K854 million Sadc summit debt haunts government


By Deogratias Mmana:

The partial expenditure report for the 41st Southern African Development Community (Sadc) Heads of State summit which took place in Lilongwe in August 2021 shows that the government is yet to pay suppliers of goods and services K854,776,815.

The Ministry of Foreign Affairs released the report on Saturday, almost nine months after the summit.


The report has been released following Foreign Affairs Minister Nancy Tembo’s commitment to furnish Malawians with the report after President Lazarus Chakwera expressed, at a press conference at Kamuzu Palace last Monday, concern over the ministry’s failure to account for the funds.

Chakwera was reacting to a question from The Daily Times about the ministry’s failure to account for Sadc funds.

Journalists and governance institutions have been pressuring the ministry to account for the funds.


In the statement, the ministry says, due to financial constraints, the Sadc budget was scaled down from K4 billion to K2.9 billion.

It, however, says the Treasury gave it only K1.2 billion in the 2020-21 National Budget and K700 million in the 2021-22 National Budget.

The ministry says it has a budget gap of K1 billion.

“The Ministry of Foreign Affairs will pay the outstanding invoices once it is funded by the Ministry of Finance,” the statement reads.

Among other things, the budget shows that the government spent K182,395,000 on the Malawi Police Service, K118,417,463 on the National Intelligence Service, K10,196,000 on Malawi Defence Force and K16,900,000 on the Department of Immigration and Citizenship Services for the provision of security.

It also spent K37,850,000 on entertainment, K143,310,300 on decorations, K45,455,118 on health and K62,239,000 on media and publicity.

At a news conference organised in August 2021, the government announced that it had pegged the Sadc budget at K4 billion, out of which K1.2 billion was for operations.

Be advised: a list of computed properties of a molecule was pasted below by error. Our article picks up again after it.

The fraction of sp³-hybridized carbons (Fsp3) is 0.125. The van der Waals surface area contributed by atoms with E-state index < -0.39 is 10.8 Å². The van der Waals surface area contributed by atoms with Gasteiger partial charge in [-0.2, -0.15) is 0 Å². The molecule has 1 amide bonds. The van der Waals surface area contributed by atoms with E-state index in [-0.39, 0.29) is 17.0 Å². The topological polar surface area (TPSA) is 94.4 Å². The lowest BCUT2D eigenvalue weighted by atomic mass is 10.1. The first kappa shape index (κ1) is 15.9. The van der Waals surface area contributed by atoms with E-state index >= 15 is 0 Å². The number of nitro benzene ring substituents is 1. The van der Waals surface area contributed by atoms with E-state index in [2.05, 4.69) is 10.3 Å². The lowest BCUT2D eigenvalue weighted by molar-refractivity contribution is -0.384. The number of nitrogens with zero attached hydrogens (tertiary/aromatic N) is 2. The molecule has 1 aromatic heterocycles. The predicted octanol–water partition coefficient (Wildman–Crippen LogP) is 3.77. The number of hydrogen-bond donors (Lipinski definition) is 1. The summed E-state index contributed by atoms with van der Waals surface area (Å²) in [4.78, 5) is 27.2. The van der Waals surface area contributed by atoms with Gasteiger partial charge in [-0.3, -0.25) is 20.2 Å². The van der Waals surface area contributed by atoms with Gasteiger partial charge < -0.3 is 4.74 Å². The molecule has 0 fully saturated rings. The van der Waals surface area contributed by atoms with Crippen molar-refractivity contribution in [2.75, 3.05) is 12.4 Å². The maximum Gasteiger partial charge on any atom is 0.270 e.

However, The Daily Times’ investigations revealed that the government initially wanted to purchase 20 vehicles which included 10 Very Very Important Persons vehicles at about K1.049 billion from Imperior Motors Limited and another 10 Very Important Persons vehicles from Toyota Malawi at K980 million. The budget for the 20 vehicles was about K2 billion.

Foreign Affairs Ministry spokesperson John Kabaghe confirmed that the ministry had released the report.

The released report has attracted mixed reactions, with Centre for Research and Consultancy Director Milwad Tobias saying some of the figures in the expenditure report do not make sense.

“It is difficult to make sense of the budget figures. For example, security budget lines appear high, considering that the officers were drawn from Lilongwe duty stations.

“Similarly, we do not know what the entertainment package was to justify the amount,” Tobias said.

He also blamed the government for sticking to the purchase of 20 new vehicles for a one-week event.

“The decision to buy new vehicles for a weeklong event was ill-conceived unless the government says it was not possible to hire [vehicles] from car hiring companies. All the same, since the budget convinced the Ministry of Finance [to release funds], let us hope this was the best they could do,” he said.

Church and Society of Blantyre Synod of the Church of Central Africa Presbyterian Executive Director, Reverend Master Jumbe, urged public institutions to be transparent when using taxpayers’ money.

He, however, commended the ministry for submitting the report and asked it to ensure that it submits a comprehensive one.

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